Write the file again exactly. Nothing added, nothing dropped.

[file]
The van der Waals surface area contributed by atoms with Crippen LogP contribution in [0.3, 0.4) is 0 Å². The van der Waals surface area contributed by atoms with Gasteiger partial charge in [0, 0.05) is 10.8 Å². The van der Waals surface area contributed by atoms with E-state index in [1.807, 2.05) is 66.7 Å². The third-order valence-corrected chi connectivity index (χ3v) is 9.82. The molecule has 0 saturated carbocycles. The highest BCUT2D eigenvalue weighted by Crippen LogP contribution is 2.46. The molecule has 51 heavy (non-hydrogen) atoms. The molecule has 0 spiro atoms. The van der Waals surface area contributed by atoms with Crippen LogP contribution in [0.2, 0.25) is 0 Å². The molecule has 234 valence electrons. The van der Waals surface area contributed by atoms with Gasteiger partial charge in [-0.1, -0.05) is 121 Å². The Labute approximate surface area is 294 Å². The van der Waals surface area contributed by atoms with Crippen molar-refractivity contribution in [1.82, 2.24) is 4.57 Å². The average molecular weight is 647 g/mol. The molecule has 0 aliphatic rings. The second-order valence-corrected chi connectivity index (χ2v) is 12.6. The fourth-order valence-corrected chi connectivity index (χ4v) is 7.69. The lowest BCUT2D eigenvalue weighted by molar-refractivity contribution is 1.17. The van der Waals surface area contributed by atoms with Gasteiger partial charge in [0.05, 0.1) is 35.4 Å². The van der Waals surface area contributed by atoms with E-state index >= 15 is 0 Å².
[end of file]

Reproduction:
The van der Waals surface area contributed by atoms with Crippen LogP contribution in [0.3, 0.4) is 0 Å². The van der Waals surface area contributed by atoms with Gasteiger partial charge in [0, 0.05) is 10.8 Å². The van der Waals surface area contributed by atoms with E-state index in [1.807, 2.05) is 66.7 Å². The third-order valence-corrected chi connectivity index (χ3v) is 9.82. The molecule has 0 saturated carbocycles. The highest BCUT2D eigenvalue weighted by Crippen LogP contribution is 2.46. The molecule has 51 heavy (non-hydrogen) atoms. The molecule has 0 spiro atoms. The van der Waals surface area contributed by atoms with Crippen LogP contribution in [0.2, 0.25) is 0 Å². The molecule has 234 valence electrons. The van der Waals surface area contributed by atoms with Gasteiger partial charge in [-0.1, -0.05) is 121 Å². The Labute approximate surface area is 294 Å². The van der Waals surface area contributed by atoms with Crippen molar-refractivity contribution in [1.82, 2.24) is 4.57 Å². The average molecular weight is 647 g/mol. The molecule has 0 aliphatic rings. The second-order valence-corrected chi connectivity index (χ2v) is 12.6. The fourth-order valence-corrected chi connectivity index (χ4v) is 7.69. The lowest BCUT2D eigenvalue weighted by molar-refractivity contribution is 1.17. The van der Waals surface area contributed by atoms with Gasteiger partial charge in [0.05, 0.1) is 35.4 Å². The van der Waals surface area contributed by atoms with E-state index >= 15 is 0 Å².